2. Anonymous6:09 PM

      Interesting, yes - though probably not the exact right word. But I read it as you saying *he* is fascinating because of it. To me, those are two very different things - everybody probably has an interesting story somewhere in their history, but it doesn't necessarily make *them* interesting as a whole. So it could have just been me misreading your question, or me not clearly enough explaining what I meant.

      I agree with the person below who said like her friend, he probably has a response based on different circumstances. I got a haircut today, and the woman had stubs on all 5 of her fingers on one hand. It was clearly a birth defect, because one of the stubs had a nail. But I would never think it's appropriate to ask a person I don't know about it. And then after I saw, it was out of my head. But despite all of that, I would rather have somebody ask me about Julia - even if I do think it's rude and inappropriate to have that be the 1st thing you ask. If they're going to sit there and wonder, to the point that it consumes their interaction with us, then yes, I want it out of the way. Otherwise, I think it eventually comes up naturally (like, in my moms groups, it usually came up in the beginning when I kept RSVPing no to events b/c of therapy, and people would ask what the therapy was for).

  2. I can't listen to it right now because I'm in a room full of people doing work, and I don't have my headphones. (Yeah, they're all being productive and I am not... lol)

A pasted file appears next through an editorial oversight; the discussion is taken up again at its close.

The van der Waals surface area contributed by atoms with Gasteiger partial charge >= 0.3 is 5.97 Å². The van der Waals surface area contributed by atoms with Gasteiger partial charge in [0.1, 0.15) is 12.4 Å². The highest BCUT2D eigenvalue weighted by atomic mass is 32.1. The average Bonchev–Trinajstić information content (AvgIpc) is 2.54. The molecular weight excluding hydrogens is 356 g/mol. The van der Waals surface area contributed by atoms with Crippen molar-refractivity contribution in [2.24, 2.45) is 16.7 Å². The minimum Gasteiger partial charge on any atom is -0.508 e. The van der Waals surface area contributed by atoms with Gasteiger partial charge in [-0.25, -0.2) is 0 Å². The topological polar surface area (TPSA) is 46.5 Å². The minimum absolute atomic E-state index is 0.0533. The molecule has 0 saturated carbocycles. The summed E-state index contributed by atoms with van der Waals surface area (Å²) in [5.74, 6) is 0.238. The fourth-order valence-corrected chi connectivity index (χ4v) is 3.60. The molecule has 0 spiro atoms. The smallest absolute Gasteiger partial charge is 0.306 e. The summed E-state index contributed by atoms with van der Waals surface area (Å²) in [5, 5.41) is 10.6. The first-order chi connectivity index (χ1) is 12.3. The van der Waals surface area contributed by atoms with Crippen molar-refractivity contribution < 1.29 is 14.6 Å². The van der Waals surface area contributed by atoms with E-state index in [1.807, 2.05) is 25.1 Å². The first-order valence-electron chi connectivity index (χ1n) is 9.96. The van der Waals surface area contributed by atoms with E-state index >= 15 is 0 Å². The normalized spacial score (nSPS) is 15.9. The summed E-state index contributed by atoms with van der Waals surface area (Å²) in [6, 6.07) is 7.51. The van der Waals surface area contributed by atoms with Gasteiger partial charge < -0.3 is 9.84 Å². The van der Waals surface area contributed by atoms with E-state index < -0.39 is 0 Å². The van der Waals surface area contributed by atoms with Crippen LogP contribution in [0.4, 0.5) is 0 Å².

But as for the age question, I dated a guy who also didn't know his age. He was basically assigned a day based off of how old they thought he was when he was adopted. (the day was assigned by officials in his country, not his parents) If you asked him how old he was, he'd tell you, but he wouldn't go into the story unless it was someone he felt comfortable with. So he had a "typical" response and then a story that explained it for the people that he could trust with his past...

    I'll watch the video later and then comment on that stuff!

  3. Wow! I think I just emptied the box of Kleenex with this one. What a powerful story! It hit very close to home in a few ways with my girls. We adopted our daughters and my oldest is from China. She was abandoned and found in a shoebox at two days old, so when I heard him say he was found in a shoebox himself it brought tears to my eyes. Thanks for sharing this.

    1. Oh, I know. I was just sobbing.

  4. Disability is hard, but disability is beautiful. Should he talk about it? Absolutely! How else would we be able to appreciate the depth and significance of what took place? Did he just sing? No, I don't think so. When Nina walks, is she just walking, no. Sure, for some people that is all that is taking place, but there is so much more. One of the judges said, "it makes everything we worry about seem so insignificant" yes, yes it does, and what a beautiful gift Emmanuel gave to her, it was more than a performance or an audition. In a world that is so focused on selfishness, on "making it" we need to be reminded about what really matters in life, to see those that can rise above their limitations and make their extraordinary lives a living example of what living life should be.
    I also love the fact that he was adopted :)

    1. Very well said, Ellen. And I'm glad you got to see this! Just think of the heights Nina could reach!